The method of the invention can be applied in principle to any 2-cyanoacrylate ester monomer. The 2-cyanoacrylate is preferably an aliphatic cyanoacrylate ester and preferably an alkyl, cycloalkyl, alkenyl, alkoxyalkyl, fluoroalkyl, fluorocyclic alkyl or fluoroalkoxy 2-cyanoacrylate ester. The alkyl group may contain from 2 to 12 carbon atoms, and is preferably a C2 to C8 alkyl ester, and is most preferably a C4 to C9 alkyl ester. Suitable 2-cyanoacrylate esters include without limitation, the ethyl, n-propyl, iso-propyl, n-butyl, pentyl, hexyl, cyclohexyl, heptyl, n-octyl, 2-ethylhexyl, 2-methoxyethyl and 2-ethoxyethyl esters. Any of these 2-cyanoacrylate monomers may be used alone, or they may be used in mixtures.
The 2-cyanoacrylate monomers of the invention can be prepared by any of the methods known in the art. U.S. Pat. Nos. 2,721,858, 3,254,111 and 4,364,876, each of which is hereby incorporated in its entirety by reference, disclose methods for preparing 2-cyanoacrylates. For example, cyanoacrylates for the instant invention were prepared by reacting cyanoacetate with formaldehyde in the presence of heat and a basic condensation catalyst to give a low molecular weight polymer. A depolymerization step followed under heat and vacuum in the presence of acidic and anionic inhibitors, yielding a crude monomer that could be distilled under vacuum and in the presence of radical and acidic inhibitors. The distilled 2-cyanoacrylate monomers are then formulated with radical and acidic inhibitors depending upon their application and to provide the necessary stability.
The 2-cyanoacrylate compositions of the invention may in some embodiments contain a thickening agent to increase the viscosity of the composition. This thickening agent may be a polymer. The thickening agent may be selected from the group consisting of without limitation, poly alkyl 2-cyanoacrylates, poly cycloalkyl-2-cyanoacrylates, poly fluoroalkyl-2-cyanoacrylates, poly fluorocycloalkyl-2-cyanoacrylates, poly alkoxyalkyl-2-cyanoacrylates, poly alkoxycycloalkyl-2-cyanoacrylates, poly fluoroalkoxyalkyl-2-cyanoacrylates, polyalkoxycyclofluoroalkyl-2-cyanoacrylates, poly vinylacetate, poly lactic acid and poly glycolic acid. In order to obtain optimum solubility of the polymer in the monomer, the polymer is often chosen to be a polymer of the monomer or one of the monomers which comprise the 2-cyanoacrylate composition. Preferably, the polymer is soluble in the monomer composition at ambient temperature. Preferred polymers include polymers of octyl 2-cyanoacrylate, vinyl acetate lactic acid, or glycolic acid. The preferred weight average molecular weight of the polymers is from about 300,000 to about 2,000,000. More preferably, the polymer molecular weight is from about 500,000 to about 1,600,000.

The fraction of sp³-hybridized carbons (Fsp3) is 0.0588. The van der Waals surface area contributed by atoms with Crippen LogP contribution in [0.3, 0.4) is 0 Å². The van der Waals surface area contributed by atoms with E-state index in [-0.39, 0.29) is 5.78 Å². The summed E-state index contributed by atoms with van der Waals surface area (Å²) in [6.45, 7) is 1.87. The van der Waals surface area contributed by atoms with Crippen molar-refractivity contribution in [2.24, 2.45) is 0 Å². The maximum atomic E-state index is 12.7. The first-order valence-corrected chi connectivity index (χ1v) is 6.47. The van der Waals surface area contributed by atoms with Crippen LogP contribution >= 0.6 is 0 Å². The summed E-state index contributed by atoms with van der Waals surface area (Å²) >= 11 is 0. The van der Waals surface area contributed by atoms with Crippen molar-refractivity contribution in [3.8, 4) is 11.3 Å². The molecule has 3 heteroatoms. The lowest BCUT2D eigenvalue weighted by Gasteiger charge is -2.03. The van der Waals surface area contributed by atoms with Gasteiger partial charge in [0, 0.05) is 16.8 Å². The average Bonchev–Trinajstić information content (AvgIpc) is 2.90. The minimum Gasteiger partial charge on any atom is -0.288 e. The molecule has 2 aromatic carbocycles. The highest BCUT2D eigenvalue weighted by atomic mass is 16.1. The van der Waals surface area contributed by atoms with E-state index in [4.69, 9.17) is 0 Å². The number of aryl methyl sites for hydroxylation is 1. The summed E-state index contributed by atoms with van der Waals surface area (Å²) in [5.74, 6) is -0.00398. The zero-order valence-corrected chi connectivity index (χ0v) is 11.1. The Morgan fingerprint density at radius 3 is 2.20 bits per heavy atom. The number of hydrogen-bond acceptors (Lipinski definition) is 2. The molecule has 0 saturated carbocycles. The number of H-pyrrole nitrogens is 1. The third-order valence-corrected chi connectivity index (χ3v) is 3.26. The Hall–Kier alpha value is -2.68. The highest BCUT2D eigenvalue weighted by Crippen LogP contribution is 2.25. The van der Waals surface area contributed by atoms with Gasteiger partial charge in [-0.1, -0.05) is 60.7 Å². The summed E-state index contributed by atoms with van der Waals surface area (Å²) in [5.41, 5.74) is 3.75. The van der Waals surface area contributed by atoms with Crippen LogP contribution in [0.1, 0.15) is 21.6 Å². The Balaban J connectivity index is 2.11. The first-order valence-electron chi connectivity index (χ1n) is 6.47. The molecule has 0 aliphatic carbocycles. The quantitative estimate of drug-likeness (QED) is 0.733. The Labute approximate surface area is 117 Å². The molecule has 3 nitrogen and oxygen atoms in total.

Cyanoacrylate polymers of the invention can be prepared by slow addition of the monomer to a mixer containing 0.1% bicarbonate deionized water. Water is then decanted away, and the polymer is rinsed several times with deionized water and decanted again. Following steps include neutralizing the polymer with 0.1 N HCl, rinsing with deionized water, drying on a vacuum heated oven at temperature of less than 80° C. and grinding the polymer to fine particles.
The amount of thickening agent that is added to the monomer composition is dependent upon the molecular weight of the polymer and the desired viscosity for the adhesive composition. The thickening agent typically is added at from about 1% to about 25% by weight of the composition. Preferably it is added at from about 1% to about 10%. More preferably it is added at from about 1% to about 5%. A typical viscosity of the composition is from about 25 to about 3000 centipoise, as measured by a Brookfield viscometer at 25° C. Preferably, the viscosity is between from about 50 to 600 centipoise at 25° C. The specific amount of a given thickening agent to be added can be determined by one of ordinary skill in the art without undue experimentation.
The 2-cyanoacrylate compositions may contain one or more acidic inhibitors in the range from 1 to 1,000 ppm. Such acidic inhibitors include without limitation: sulfur dioxide, nitrogen oxide, boron oxide, phosphoric acid, ortho, meta, or para-phosphoric acid, acetic acid, benzoic acid, cyanoacetic acid, tri-fluoroacetic acid, tribromoacetic acid, trichloroacetic acid, boron trifluoride, hydrogen fluoride, perchloric acid, hydrochloric acid, hydrobromic acid, sulfonic acid, fluorosulfonic acid, chlorosulfonic acid, sulfuric acid, and toluenesulfonic acid.
The 2-cyanoacrylate compositions may contain one or more free radical polymerization inhibitors in the range from 0 to 10,000 ppm. Examples such radical inhibitors include, without limitation, catechol, hydroquinone, hydroquinone monomethyl ether and hindered phenols such as butylated hydroxyanisol, butylated hydroxytoluene (2,6-di-tert-butyl butylphenol and 4-methoxyphenol), 4-ethoxyphenol, 3 methoxyphenol, 2-tert-butyl-4-methoxyphenol and 2,2 methylene-bis-(4-methyl-6-tert-butylphenol).
The 2-cyanoacrylate compositions may contain single or mixtures of plasticizers such as tributyl acetyl citrate, dimethyl sebacata, diethyl sebacate, try-ethyl phosphate, tri-(2-ethylhexyl)phosphate, tri-cresyl phosphate, glyceryl tri acetate, glyceryl tributyrate, dioctyl adipate, isopropyl myristate, butyl stearate, trioctyl trimellitate, and dioctyl glutarate. The plasticizers may be added to the compositions in proportions of less than 50% w/w of the formulation.
The 2-cyanoacrylate compositions may contain small amounts of dyes like the derivatives of anthracene and other complex structures. Some of these dyes include, without limitation, 1-hydroxy-4-[4-methylphenylamino]-9,10 anthracenedione (D&C violet No. 2), disodium salt of 6-hydroxy-5-[(4-sulfophenyl)axo]-2-naphthalene-sulfonic acid (FD&C Yellow No. 6,) 9-(o-carboxyphenyl)-6-hydroxy-2,4,5,7-tetraiodo-3H-xanthen-3-one disodium salt monohydrate (FD&C Red No. 3), 2-(1,3-dihydro-3-oxo-5-sulfo-2-indole-2-ylidine)-2,3-dihydro-3-oxo-1H-indole-5-sulfonic acid disodium salt (FD&C Blue No. 2), and [phthalocyaninato (2)]copper added in proportions of less than 50,000 ppm.